THis is pretty much spot on. Pony cars were a subset of musclecars, based on comnpact chassis, and often also used for road racing. Full size muscle, liek galaxies and teh like, were also used for circle track and NASCAR for a bit before they went to intermediates.Matt generally has it right - except that musclecars generally were intermediate or mid-sized cars with full-sized engines.
One of the first musclecars - the 1964 Pontiac GTO - was a mid-sized LeMans with the 389 ci engine from the full-sized Bonneville. Four door musclecars were very rare. The only one I can think of offhand was the 1964 Olds 442. But the 442 was basically the police package Cutlass when it first came out. Full-sized cars were never considered musclecars. I have reprinted road test from Car Life magazine back in 1969 where they compare a 427 Chevy Caprice, a 429 Ford LTD, a 440 Dodge Monaco, and a 383 Plymouth Fury. In the article, they repeatedly refer to the cars as "Power Cars". I've also heard the term "Super Car" thrown around - especially when referring to the Chrysler 300 letter cars.
The line between pony car and muscle car has always been blurred. And I think a lot has to do with the handling and the engine size. 1967-69 Camaro Z28s and 69-70 Boss 302s were handling machines - as were the small-block Shelby Mustangs -and are considered pony cars. COPO Camaros with the big block, 428 Mach 1s, and Hemi E-body cars are considered muscle cars because they are all about straight line acceleration. Which I guess makes the Challenger the only true modern muscle car.
To recap: Big engine in a small(ish) car designed for straight line acceleration = muscle car.
... be honest, how much did you have to out of your way not to write "sports sedan", knowing I?d pick the "sports" apart? I would agree that a M5 is a Sports-sedan ... or a (R)S6 ... but Mercedes and AMG have always gone down a different road. They?ve looked at american muscle-cars and then slapped a big engine into their Sedans without worrying too much how they go around corners ...it's a Super sedan.[...]
Without being based on an inexpensive intermediate chassis American car designed for drag racing and occasionally circle track, it's not a muscle car. It could even be said that until the new Challenger, we haven't had a true musclecar in production for a couple decades.I disagree. I don`t think "nationality" has any say on the matter when it?s build in the spirt of a muscle car.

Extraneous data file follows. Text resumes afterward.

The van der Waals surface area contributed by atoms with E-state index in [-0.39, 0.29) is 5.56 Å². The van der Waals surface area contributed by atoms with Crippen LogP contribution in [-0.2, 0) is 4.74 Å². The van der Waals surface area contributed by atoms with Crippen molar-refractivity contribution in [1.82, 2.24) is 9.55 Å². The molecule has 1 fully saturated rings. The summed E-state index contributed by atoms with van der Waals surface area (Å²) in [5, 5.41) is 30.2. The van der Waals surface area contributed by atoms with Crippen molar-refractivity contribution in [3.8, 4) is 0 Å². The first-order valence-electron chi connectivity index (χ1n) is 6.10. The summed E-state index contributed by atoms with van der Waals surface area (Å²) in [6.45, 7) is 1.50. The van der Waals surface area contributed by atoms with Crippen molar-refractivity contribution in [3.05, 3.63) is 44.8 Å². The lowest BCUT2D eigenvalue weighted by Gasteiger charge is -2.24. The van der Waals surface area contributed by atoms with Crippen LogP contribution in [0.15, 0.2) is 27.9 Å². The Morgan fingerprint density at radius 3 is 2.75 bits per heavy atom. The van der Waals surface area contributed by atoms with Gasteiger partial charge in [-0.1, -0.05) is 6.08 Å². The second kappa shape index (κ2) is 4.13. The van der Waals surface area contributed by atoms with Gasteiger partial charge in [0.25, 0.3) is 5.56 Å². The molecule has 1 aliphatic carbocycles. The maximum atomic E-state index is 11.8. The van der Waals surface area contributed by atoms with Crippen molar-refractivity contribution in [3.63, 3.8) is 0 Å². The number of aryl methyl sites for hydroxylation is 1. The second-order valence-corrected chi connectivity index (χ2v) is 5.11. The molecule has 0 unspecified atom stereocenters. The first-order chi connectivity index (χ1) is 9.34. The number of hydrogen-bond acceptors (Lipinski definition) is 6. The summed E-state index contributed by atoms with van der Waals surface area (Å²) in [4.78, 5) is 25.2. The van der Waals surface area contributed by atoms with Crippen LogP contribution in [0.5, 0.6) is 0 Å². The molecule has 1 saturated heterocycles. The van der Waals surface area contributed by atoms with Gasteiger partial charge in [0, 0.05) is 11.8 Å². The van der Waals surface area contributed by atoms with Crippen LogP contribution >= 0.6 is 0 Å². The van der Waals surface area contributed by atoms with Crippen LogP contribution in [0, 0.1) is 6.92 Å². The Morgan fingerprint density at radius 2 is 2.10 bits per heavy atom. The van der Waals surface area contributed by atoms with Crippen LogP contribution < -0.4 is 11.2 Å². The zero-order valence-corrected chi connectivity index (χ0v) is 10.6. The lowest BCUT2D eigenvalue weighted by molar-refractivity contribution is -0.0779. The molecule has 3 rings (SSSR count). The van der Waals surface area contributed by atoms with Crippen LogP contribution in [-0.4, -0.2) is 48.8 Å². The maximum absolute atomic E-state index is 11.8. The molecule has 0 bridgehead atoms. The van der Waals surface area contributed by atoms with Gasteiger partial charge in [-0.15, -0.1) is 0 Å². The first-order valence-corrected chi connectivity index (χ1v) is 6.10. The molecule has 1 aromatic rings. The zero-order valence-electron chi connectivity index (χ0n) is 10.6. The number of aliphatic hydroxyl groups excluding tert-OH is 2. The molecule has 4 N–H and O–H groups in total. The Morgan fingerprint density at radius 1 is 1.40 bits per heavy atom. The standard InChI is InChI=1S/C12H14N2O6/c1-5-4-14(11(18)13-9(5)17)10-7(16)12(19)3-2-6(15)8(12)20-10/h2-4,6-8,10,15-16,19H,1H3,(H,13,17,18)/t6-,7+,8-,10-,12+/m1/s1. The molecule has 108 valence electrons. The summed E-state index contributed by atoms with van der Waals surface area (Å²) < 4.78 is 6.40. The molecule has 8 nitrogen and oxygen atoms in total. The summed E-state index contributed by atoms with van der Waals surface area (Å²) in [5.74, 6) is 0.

Just like sports and supercars don?t have to be "Italian".
Muscle cars, having lots of torque and live rear axles (mostly) are actually pretty good at going sideways. The reason most drift cars are Japanese tuners is because the sport is Japanese. It started there and is still way more popular over there than over here. In the Red Bull drifting competitions, which are not in Japan, a lot of people actually use Mustangs, and do quite well. A couple years ago, when I first got into the Red Bull drifting, I seem to recall a guy driving a Mustang beat Tanner.I think you're mistaking muscle cars for modified Japanese cars with giant wings and bodykits.
I like what you're saying, and the fact that you aren't being a douche about people disagreeing with you. But if I may try your patience but once more, I would like to point out that any car can cost way more when spec'd up. I just went to Ford's website and found that the Fiesta (base price of 13200 USD) can be spec'd up to 23610 USD. That's over 10 grand of extras on a 13 grand car. The Mustang, by the way, has a base price of 22310 USD. This shows that a cheap car (and I think we can all agree that the Fiesta is very reasonably priced) can cost more than a car several tiers up if you go crazy on the options.I do want to address two things which I've seen propagated here:
A) Cheap/low cost. To challenge this idea I present, the Pontiac GTO "The Judge". The idea behind the project, originally, was to make an "affoardable" GTO (because apparently the 'Goat' was out of the reach of enough people they thought to do this). It turned out being one of the most expensive muscle car packages, with pretty much every option box checked. Pony cars, on the other hand, did go for the 'low cost' angle, but even then you could get carried away with the available options.
Most muscles cars are a lot heavier than people seem to think. Plus, they had shit tires back then. And most of the torque was wasted altering the earths rotation before it could launch the car properly.If they had all that horsepower and all that torque, and weren't burdened by carrying around safety features, why were classic muscle cars so slow? Someone please help, I don't understand.
Tyres were rubbish, suspension was rubbish back then, 3 and 4 speed gearboxes with tall gear ratios, tall diff ratios all play apart in why the pull the times they do.If they had all that horsepower and all that torque, and weren't burdened by carrying around safety features, why were classic muscle cars so slow? Someone please help, I don't understand.